A lyrical panorama of contemporary Persian politics and culture, "Saved by Beauty" by Roger Housden gives contour and nuance to our idea of Iran, and introduces us to complex, very memorable characters-from the artists who refuse to live elsewhere, despite governmental limitations, to the poetry-quoting intelligence agents who threaten the author with prison. See video.
In Isfahan, Iran, blue against a blue sky, is the most beautiful building I have ever seen. Entering the Lotfollah Mosque, I made my way to a corner and sat on the floor beneath the soaring dome to take it all in. Then I lay down and gazed up. A melody of light played through the latticed arches. At the dome's center was an explosion of yellow, a sunburst from which a bewildering forest of tendrils and blossoms laced their way over the dome's surface. I began to see shapes within shapes, and to feel that I was being showered not only with beauty but with wisdom; for the intelligence inherent in the design and proportion was as tangible as the effect of the rain of color.
Its beauty humbled me, shattered my mind with its color and light, undid the threads of my thinking with its spiraling turquoise columns, like twisted ropes, and running Arabic script all in white against the deepest of lapis blue. Unlike any exercise in prettiness or mere display, beauty of this order is at the same time devastating and our salvation. Devastating in the sense of emptying us of self, of thought, of ordinary feeling, and our general notion of identity; salvation in that this emptying opens the way for the divine presence, the incursion, the down pouring of grace. This continual emptying and filling is at the heart of Islam, whose meaning is "surrender."
For several moments even the guard disappeared and I was alone. The building seemed to breathe in the silence. Finally a little girl with bangs and a sort of basin haircut and huge black eyes ran into the sanctuary ahead of her mother and, seeing me, immediately flitted over and shot out her hand. I took it in mine, and we broke into broad smiles.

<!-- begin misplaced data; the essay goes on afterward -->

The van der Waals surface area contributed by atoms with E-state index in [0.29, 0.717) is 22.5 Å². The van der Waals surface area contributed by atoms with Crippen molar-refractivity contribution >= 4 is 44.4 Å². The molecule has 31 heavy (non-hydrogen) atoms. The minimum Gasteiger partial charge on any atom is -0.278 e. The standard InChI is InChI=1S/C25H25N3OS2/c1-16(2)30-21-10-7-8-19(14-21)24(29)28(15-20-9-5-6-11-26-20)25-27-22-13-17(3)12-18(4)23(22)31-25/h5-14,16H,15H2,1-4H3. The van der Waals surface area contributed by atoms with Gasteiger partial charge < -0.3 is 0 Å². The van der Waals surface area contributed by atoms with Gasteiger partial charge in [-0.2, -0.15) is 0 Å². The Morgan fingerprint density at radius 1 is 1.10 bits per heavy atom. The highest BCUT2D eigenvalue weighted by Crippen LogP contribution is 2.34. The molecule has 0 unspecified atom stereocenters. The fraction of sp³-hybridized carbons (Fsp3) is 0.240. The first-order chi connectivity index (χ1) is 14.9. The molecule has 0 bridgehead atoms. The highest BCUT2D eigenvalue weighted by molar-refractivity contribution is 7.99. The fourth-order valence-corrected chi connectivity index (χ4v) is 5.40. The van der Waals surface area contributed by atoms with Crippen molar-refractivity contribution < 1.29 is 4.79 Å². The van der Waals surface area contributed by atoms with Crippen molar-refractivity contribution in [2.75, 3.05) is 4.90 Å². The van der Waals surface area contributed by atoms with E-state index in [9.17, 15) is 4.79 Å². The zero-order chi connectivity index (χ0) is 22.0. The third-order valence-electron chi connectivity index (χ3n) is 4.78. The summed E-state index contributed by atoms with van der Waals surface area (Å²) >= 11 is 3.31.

The girl ran off to her mother, and I stood up and walked slowly over to the mihrab, the niche that points to Mecca. Again, spiraling around the mihrab was a dizziness of vines in yellow on blue, and immediately above the niche was a latticed arch whose pattern was two winding vines embracing and weaving in and out of each other like lovers -- which is exactly what they were, the union of lover with beloved, the same motif that ran through all of Persian mystical poetry. Finally, there in the very center of the mihrab, I noticed the turquoise shape of a dervish begging bowl.
We are beggars, all of us, before the mystery. I took my time and wandered eventually out of the sanctuary, back into the dim entrance passage and out into the full light of day.
I stopped for a moment at the entrance portal again. Looking back up at the honeycombed marvel of stone work above the door, I felt a wave of gratitude for the Lotfollah Mosque. It had clarified me, and revived my pride in the human race.
An old man with a cane was sitting stooped on the ledge by the door. He beckoned me toward him with a smile. I sat down by him and he said, with a toothless grin,
"Are you happy with your life?"
"I am," I said, both surprised and delighted by the simple intimacy of the question; aware even as I answered of conditions that I would perhaps like to be different, but that did not at root impinge on the happiness I felt -- especially in that moment, having emerged from the most radiantly beautiful building I had ever set foot in.
"Thank you," he said, with a broad grin. "Thank you!" I am happy with my life too.
"My son lives in Michigan."
The word Michigan dissolved in the wind. Both of us sat there in the sun, looking out in silence over the square beyond. Dostoevsky's words floated through my mind: "Mankind will be saved by beauty."
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